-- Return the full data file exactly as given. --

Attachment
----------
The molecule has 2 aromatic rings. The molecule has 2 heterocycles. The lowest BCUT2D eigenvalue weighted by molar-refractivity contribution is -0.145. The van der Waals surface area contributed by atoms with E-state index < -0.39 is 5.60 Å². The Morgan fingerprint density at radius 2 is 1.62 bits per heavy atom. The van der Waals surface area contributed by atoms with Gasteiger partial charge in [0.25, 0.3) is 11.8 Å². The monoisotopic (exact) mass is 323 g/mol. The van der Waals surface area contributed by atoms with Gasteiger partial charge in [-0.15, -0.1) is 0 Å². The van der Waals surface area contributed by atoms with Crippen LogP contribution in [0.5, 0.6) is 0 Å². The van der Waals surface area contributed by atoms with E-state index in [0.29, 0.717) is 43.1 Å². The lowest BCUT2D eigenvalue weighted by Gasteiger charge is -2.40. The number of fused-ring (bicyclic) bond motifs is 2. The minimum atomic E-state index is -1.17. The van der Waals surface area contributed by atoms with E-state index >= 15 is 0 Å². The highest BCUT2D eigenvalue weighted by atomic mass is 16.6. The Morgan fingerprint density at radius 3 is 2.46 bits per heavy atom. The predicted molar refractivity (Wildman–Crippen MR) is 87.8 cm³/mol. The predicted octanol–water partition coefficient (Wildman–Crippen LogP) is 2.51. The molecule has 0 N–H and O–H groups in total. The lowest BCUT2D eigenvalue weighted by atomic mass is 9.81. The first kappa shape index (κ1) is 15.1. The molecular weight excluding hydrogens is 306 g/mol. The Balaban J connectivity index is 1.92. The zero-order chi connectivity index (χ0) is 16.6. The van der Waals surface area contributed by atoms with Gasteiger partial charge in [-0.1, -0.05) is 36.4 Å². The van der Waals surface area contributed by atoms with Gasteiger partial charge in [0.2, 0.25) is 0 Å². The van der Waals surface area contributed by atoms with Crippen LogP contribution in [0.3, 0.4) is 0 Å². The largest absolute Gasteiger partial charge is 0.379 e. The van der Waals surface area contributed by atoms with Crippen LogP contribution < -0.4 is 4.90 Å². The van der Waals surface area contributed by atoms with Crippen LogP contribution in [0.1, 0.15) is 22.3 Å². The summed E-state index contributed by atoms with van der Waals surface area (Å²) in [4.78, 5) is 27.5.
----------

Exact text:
The molecule has 2 aromatic rings. The molecule has 2 heterocycles. The lowest BCUT2D eigenvalue weighted by molar-refractivity contribution is -0.145. The van der Waals surface area contributed by atoms with E-state index < -0.39 is 5.60 Å². The Morgan fingerprint density at radius 2 is 1.62 bits per heavy atom. The van der Waals surface area contributed by atoms with Gasteiger partial charge in [0.25, 0.3) is 11.8 Å². The monoisotopic (exact) mass is 323 g/mol. The van der Waals surface area contributed by atoms with Gasteiger partial charge in [-0.15, -0.1) is 0 Å². The van der Waals surface area contributed by atoms with Crippen LogP contribution in [0.5, 0.6) is 0 Å². The van der Waals surface area contributed by atoms with E-state index in [0.29, 0.717) is 43.1 Å². The lowest BCUT2D eigenvalue weighted by Gasteiger charge is -2.40. The number of fused-ring (bicyclic) bond motifs is 2. The minimum atomic E-state index is -1.17. The van der Waals surface area contributed by atoms with E-state index >= 15 is 0 Å². The highest BCUT2D eigenvalue weighted by atomic mass is 16.6. The Morgan fingerprint density at radius 3 is 2.46 bits per heavy atom. The predicted molar refractivity (Wildman–Crippen MR) is 87.8 cm³/mol. The predicted octanol–water partition coefficient (Wildman–Crippen LogP) is 2.51. The molecule has 0 N–H and O–H groups in total. The lowest BCUT2D eigenvalue weighted by atomic mass is 9.81. The first kappa shape index (κ1) is 15.1. The molecular weight excluding hydrogens is 306 g/mol. The Balaban J connectivity index is 1.92. The zero-order chi connectivity index (χ0) is 16.6. The van der Waals surface area contributed by atoms with Gasteiger partial charge in [-0.1, -0.05) is 36.4 Å². The van der Waals surface area contributed by atoms with Gasteiger partial charge in [0.2, 0.25) is 0 Å². The van der Waals surface area contributed by atoms with Crippen LogP contribution in [0.3, 0.4) is 0 Å². The largest absolute Gasteiger partial charge is 0.379 e. The van der Waals surface area contributed by atoms with Crippen LogP contribution < -0.4 is 4.90 Å². The van der Waals surface area contributed by atoms with Crippen LogP contribution in [0.1, 0.15) is 22.3 Å². The summed E-state index contributed by atoms with van der Waals surface area (Å²) in [4.78, 5) is 27.5.